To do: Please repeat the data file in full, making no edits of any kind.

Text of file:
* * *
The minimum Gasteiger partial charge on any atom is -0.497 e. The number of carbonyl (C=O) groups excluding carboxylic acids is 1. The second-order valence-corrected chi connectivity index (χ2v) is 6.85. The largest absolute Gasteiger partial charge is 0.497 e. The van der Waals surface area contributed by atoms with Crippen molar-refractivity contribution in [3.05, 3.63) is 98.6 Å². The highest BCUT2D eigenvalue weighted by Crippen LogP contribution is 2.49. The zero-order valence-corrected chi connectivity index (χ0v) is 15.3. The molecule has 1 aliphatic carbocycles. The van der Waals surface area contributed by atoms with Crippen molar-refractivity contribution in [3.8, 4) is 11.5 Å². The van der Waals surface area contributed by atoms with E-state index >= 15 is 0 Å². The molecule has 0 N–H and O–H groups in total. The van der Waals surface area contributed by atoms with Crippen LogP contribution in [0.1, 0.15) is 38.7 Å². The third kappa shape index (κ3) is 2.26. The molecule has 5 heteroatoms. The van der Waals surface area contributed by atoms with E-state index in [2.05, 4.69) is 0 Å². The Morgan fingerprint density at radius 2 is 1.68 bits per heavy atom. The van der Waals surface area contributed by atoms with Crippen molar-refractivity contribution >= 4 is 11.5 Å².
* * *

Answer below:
The minimum Gasteiger partial charge on any atom is -0.497 e. The number of carbonyl (C=O) groups excluding carboxylic acids is 1. The second-order valence-corrected chi connectivity index (χ2v) is 6.85. The largest absolute Gasteiger partial charge is 0.497 e. The van der Waals surface area contributed by atoms with Crippen molar-refractivity contribution in [3.05, 3.63) is 98.6 Å². The highest BCUT2D eigenvalue weighted by Crippen LogP contribution is 2.49. The zero-order valence-corrected chi connectivity index (χ0v) is 15.3. The molecule has 1 aliphatic carbocycles. The van der Waals surface area contributed by atoms with Crippen molar-refractivity contribution in [3.8, 4) is 11.5 Å². The van der Waals surface area contributed by atoms with E-state index >= 15 is 0 Å². The molecule has 0 N–H and O–H groups in total. The van der Waals surface area contributed by atoms with Crippen LogP contribution in [0.1, 0.15) is 38.7 Å². The third kappa shape index (κ3) is 2.26. The molecule has 5 heteroatoms. The van der Waals surface area contributed by atoms with E-state index in [2.05, 4.69) is 0 Å². The Morgan fingerprint density at radius 2 is 1.68 bits per heavy atom. The van der Waals surface area contributed by atoms with Crippen molar-refractivity contribution >= 4 is 11.5 Å².